Trinity College Launches New Center for Caribbean Studies

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Professor Leslie Desmangles Discusses the Caribbean on WNPR Program. Our thanks to Peter Jordens for bringing this item to our attention.

Trinity College President Joanne Berger-Sweeney said that Trinity is the ideal home for the Center for Caribbean Studies for three reasons. First, because the College has faculty members who are “true Caribbean specialists – faculty members who do not just happen to teach a course related to the Caribbean, but who have deep roots and knowledge in the culture, music, history, politics, and literature of the Caribbean.” Second, due to Trinity’s special and unique relationship with the University of the West Indies (UWI) at St. Augustine in Trinidad. And third, because Hartford is a city with very strong Caribbean roots, home to large Jamaican and Puerto Rican diaspora communities, among others.

Hartford, Connecticut, December 14, 2016 – Trinity College recently celebrated the launch of its new Center for Caribbean Studies. On hand were (pictured, left to right) Tim Cresswell, dean of the faculty and vice president for academic affairs and professor of American studies; Heather Cateau of The University of the West Indies faculty of humanities and education; and Leslie Desmangles, Trinity professor of religious studies and international studies and the inaugural director of the new center, which embraces the Caribbean as an area for scholarly inquiry and builds on Trinity’s nearly two-decade-old study-away program in Trinidad. The center also focuses on the Caribbean character of the College’s home city of Hartford, which, outside of New York, has one of the largest Caribbean populations in the country. Plans for the center include an emphasis on undergraduate research and internships, as well as student-faculty scholarly projects within the liberal arts environment.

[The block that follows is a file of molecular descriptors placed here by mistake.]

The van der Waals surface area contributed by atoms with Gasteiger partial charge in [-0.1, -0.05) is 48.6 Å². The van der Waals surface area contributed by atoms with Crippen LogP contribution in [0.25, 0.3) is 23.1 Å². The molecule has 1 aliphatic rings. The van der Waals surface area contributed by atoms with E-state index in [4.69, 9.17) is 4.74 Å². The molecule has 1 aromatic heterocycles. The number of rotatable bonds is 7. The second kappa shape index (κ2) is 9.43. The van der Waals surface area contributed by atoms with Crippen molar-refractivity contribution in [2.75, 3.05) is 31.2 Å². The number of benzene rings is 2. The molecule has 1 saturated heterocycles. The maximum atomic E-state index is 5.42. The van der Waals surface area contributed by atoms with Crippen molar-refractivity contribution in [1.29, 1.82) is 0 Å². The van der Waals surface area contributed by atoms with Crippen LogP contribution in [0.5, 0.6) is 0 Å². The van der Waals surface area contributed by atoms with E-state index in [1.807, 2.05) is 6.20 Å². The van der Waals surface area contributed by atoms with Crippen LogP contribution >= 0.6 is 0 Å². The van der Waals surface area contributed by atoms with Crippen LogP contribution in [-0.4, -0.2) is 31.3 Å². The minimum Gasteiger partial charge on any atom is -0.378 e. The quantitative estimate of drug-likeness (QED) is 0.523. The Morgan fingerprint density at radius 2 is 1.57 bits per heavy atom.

The November 10 celebration of the new center coincided with the opening reception for an exhibit of Haitian art, “Selections from the Edith A. Graham Collection of Haitian Art at Trinity College,” as well as Caribbean manuscripts from Trinity’s Watkinson Library’s Caribbean archival collection. The center’s official opening also ushered in the annual conference of the New England Council of Latin American Studies (NECLAS), which took place at Trinity on Saturday, November 12. The all-day conference, co-hosted by Trinity and the University of Connecticut, gathered experts, scholars, students, and community representatives from a wide range of disciplinary backgrounds to discuss their work. NECLAS members, of which there are more than 500 from 49 educational institutions, were well-represented at the conference. Events culminated in a participatory workshop led by Eric Galm, chair of Trinity’s Music Department and associate professor of music, and the Trinity Samba Ensemble.

Desmangles was a guest on the WNPR’s “Where We Live” on December 15 as part of a program discussing the Caribbean and Caribbean culture in Connecticut. Listen to a podcast of the program here.

For more information on Trinity’s Center for Caribbean Studies, please click here.

Of related interest:

Trinity College’s Study Away Program “Trinity in Trinidad”

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